For those transitioning from academia to non-academic jobs, the fear of not getting hired due to a lack of skills or experience can be very real. However, scientists have many transferrable skills that are highly sought after by various companies.
For example, postdocs are essentially mini project managers – they design and implement experiments, manage students and collaborators, set timelines and schedules, keep projects within budget, organize data in presentable formats, and routinely meet deadlines.
Although we may not view these mundane tasks as “skills” per se, in the broader picture, they ARE skills. Specifically, they are project management skills, and numerous companies higher project managers every day.
Thus, to be successful applicants in non-academic job searches, we must step back, critically analyze our skillsets, and identify how our skills could be applied in different scenarios.
For example, those interested in technology transfer should recognize that the back-and-forth process between companies and patent examiners is very similar to the peer review process necessary for publishing articles. Highlighting your abilities to accept criticism, reassess your document, improve it, and successfully resubmit it demonstrates that you do indeed have experience – and success – in this type of banter. If worded strategically, you would be a prime candidate for the tech transfer company to interview and possibly hire.
The key is describing these skills in profession-matched language so that your potential future employer “gets it” because if you phrase your skills in the most basic and simplistic manner, the deeper meaning is lost. For your skills to truly be “transferrable,” you must highlight exactly HOW your background gives you experience in the specific areas they are looking for.
Thus, as scientists conducting a non-academic career search, we need to rethink and reshape our skills such that employers see the value in hiring someone with transferrable skills who may not have directly relevant experience.
It’s about learning to sell yourself using the right marketing tools for a given audience, but don’t let the thought of selling yourself overwhelm you. Whether you realize it or not, you’re already a salesman – as a researcher, you regularly sell your data to various audiences to convince them that your conclusions are the most logical explanations. Just apply those same abilities to your resume and cover letter to sell the argument that you would be a great fit for the job based on the data you provide, i.e., the skills you highlight, which you have reshaped to demonstrate that you possess the needed attributes listed on the job posting.
Here are some examples of how to reshape your skills:
Written Communication Skills:
Basic Skill: You’ve published a few papers – one in Nature – and an invited review.
Reshaped Skill: Excellent written communication skills with the ability to cater the language to the target audience; published four primary research articles in top-tier journals, including Nature, for experts in the field and authored a solicited review of the literature for non-experts.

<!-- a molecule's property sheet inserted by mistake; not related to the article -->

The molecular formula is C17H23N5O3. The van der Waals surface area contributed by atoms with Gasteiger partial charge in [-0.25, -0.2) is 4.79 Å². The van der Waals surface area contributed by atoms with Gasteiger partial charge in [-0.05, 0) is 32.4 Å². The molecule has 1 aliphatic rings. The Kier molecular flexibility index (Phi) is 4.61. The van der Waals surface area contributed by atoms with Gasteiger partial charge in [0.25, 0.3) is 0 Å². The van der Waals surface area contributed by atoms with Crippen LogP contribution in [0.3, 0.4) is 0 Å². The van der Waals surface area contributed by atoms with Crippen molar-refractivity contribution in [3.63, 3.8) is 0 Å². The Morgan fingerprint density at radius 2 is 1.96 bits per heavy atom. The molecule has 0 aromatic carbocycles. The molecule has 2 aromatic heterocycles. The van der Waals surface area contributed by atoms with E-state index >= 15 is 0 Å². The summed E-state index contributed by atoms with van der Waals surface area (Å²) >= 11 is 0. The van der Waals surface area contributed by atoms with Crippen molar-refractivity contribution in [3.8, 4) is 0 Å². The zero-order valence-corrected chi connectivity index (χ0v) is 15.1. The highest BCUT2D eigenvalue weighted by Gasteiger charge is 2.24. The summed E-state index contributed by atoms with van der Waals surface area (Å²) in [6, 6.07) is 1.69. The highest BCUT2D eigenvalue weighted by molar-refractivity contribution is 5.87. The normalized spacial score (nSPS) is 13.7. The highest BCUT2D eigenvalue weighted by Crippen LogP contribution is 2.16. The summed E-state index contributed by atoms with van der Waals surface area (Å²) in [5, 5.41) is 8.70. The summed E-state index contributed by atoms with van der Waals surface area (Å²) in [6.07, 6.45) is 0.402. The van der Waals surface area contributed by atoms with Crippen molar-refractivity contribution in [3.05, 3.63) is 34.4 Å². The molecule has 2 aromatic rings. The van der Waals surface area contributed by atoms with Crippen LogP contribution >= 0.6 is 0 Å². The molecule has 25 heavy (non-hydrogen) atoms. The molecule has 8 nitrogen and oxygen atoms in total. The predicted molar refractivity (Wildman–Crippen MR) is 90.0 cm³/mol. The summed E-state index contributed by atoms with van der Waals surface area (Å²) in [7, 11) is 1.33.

Oral Communication Skills:
Fact: You’ve given talks at conferences for which your abstract was selected from a large submission pool, and you’ve won a presentation award at an on-campus function.
Reshaped Skill: Excellent oral communication skills; gave award-winning presentations at local symposia and was selected from an applicant pool of 2,500+ to present at a/n inter/national conference.
An alternative example of (written/oral) communication skills:
Fact: You enacted change in a program.
Reshaped Skill: Excellent communication skills; successfully pitched amendments for the graduate program to the Executive Curriculum Board at [Institution] that are in effect today.
Project Management Skills:
Fact: You manage your research project, and you have collaborators and students working with you.
Reshaped Skill: Successfully managed a highly collaborative inter/national team of scientists, clinicians, statisticians, and students to identify genes mutated in specific cancers; pivotal findings will be/are published in top-tier journals.
Fact: You were the President of a University group.
Reshaped Skill: Served as the President of the Postdoctoral Association at [Institution]; implemented numerous workshops to promote career development, increased membership by 27%, and secured funding for future events and programs.
Fact: You simultaneously manage your research project(s), those who work with you, your presentations, writing assignments, meetings, and deadlines.
Reshaped Skill: Excellent ability to multitask; simultaneously manage 2-3 different research projects, while also mentoring students, writing papers and grants, preparing presentations, attending conferences, and meeting strict deadlines.
These examples highlight how we can rethink our skills to demonstrate that, although we may not have direct experience in a given field, we certainly possess the skills necessary to adapt to a new setting quickly.
There are many more ways to reshape your basic skills into transferrable skills that many companies are seeking in job candidates, so step back, critically analyze your skillset, and find ways to re-envision and sell yourself – and your skills – in a non-academic setting.
** Critically analyze your skillset and share with us how you’ve reshaped your skills! **
Share your thoughts below by clicking the “Leave a Reply” link or by clicking the chat bubble in the top right of the post.